My wife and I navigated through the crowd and walked up to Mr. Lewis, the last co-founder standing at the time Essence was sold to Time Inc., and introduced ourselves as Black Fitness Today. After the interview, he gave us his business card and asked to send him a copy of our magazine. He also suggested that we read his book, ‘The Man from Essence: Creating a Magazine for Black Women’ and take some of the lessons he learned over the years of running Essence Magazine and apply those same lessons during our journey with Black Fitness Today.

The book was a rollercoaster detailing how Essence almost didn’t get off  the ground, to running out of money, to having to pull more investors in like Hugh Hefner (Founder of Playboy), to the mag failing to make a profit for the first seven years, to now serving tens of millions of readers across the globe and creating a community of loyal supporters who show up every year at the Essence Festival. That book provided the insight as to why Lewis sold Essence in the first place.

Why Edward Lewis Sold Essence – In His Words

In the chapter titled “selling in,” Lewis talks “selling in” – a play on “selling out,” something many accused him of doing when agreeing to sell Essence to Time Inc.

I wasn’t worried about the ‘soul’ of Essence. I was worried about its staying power. I wanted to ensure the longevity of Essence Communications as an institution serving the needs of black women. That would preserve its soul. It was becoming clear to me that independent, one- or two-magazine-titled companies were going to have a harder time surviving in the new millennium…The Internet was threatening to turn print on its ear. And there were the ever-escalating production costs that simply made it more expensive for smaller publishing companies.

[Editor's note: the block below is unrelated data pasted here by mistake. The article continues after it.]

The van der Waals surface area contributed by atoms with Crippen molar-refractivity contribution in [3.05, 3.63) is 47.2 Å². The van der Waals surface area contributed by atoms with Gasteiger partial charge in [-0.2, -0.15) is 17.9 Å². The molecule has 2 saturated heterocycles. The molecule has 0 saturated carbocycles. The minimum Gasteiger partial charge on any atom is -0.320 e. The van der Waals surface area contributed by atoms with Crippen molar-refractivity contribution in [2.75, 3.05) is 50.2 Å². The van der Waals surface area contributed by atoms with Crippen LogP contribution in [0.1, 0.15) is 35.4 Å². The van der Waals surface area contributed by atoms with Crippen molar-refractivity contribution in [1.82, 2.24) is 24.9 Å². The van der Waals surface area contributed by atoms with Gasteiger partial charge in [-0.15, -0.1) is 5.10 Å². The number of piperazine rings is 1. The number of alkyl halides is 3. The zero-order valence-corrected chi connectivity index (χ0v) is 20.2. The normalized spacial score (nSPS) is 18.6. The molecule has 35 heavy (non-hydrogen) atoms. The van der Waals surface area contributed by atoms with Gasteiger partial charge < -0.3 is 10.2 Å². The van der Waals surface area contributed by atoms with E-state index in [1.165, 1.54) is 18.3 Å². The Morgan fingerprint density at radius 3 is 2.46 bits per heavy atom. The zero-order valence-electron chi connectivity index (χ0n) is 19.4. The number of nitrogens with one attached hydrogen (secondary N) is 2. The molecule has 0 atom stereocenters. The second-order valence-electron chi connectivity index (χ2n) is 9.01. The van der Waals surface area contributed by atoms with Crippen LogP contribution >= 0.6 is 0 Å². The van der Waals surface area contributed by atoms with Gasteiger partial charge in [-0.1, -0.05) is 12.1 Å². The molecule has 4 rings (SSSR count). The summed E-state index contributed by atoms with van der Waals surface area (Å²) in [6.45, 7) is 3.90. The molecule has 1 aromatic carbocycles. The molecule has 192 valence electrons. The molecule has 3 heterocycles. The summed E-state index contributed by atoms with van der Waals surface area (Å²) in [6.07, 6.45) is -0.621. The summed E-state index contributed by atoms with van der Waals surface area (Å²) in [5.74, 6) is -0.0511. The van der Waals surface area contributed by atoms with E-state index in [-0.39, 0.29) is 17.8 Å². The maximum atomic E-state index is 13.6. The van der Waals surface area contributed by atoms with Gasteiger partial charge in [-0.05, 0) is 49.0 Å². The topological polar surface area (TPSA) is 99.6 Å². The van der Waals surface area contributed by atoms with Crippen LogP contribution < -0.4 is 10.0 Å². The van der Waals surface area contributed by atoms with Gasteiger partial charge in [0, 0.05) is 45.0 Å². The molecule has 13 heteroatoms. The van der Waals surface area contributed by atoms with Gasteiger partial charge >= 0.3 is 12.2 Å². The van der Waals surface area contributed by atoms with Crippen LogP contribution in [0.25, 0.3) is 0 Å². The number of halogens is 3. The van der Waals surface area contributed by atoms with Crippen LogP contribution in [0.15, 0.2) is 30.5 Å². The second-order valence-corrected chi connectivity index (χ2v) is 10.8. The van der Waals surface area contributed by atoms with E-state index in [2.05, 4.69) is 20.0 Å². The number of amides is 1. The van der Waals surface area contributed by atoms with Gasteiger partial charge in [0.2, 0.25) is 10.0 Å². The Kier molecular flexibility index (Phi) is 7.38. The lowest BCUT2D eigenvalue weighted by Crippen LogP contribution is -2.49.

To ensure the continued existence and growth of Essence it made sense to join with a mighty company that not only desired us, but promised to share with us its considerable resources.

What Time Inc. brought to the table was beyond anything we could ever do alone. [savings in production costs, syndicated research, opinion-poll capabilities, and advertising opportunities]

Excerpts from The Man from Essence: Creating a Magazine for Black Women

The Essence – Time relationship was supposed to be a five-year courtship when Time Inc. purchased 49 percent of Essence in 2000. But in 2005, the courtship turned into a marriage when Time purchased the remaining 51 percent to gain full control.

Much of the beef with Lewis’ move back in 2000 was his failure to bring potential black buyers to the table. But, almost two decades later, the tables have turned and ownership of Essence is back where it belongs in – in black hands.

Black media and black positive representation matters. So learning Essence Magazine is 100% black-owned once again is a breath of fresh air, especially given the sociopolitical climate. The power of ownership has become something even more important in our community, which is yet another reason to celebrate the reclaiming of Essence Magazine.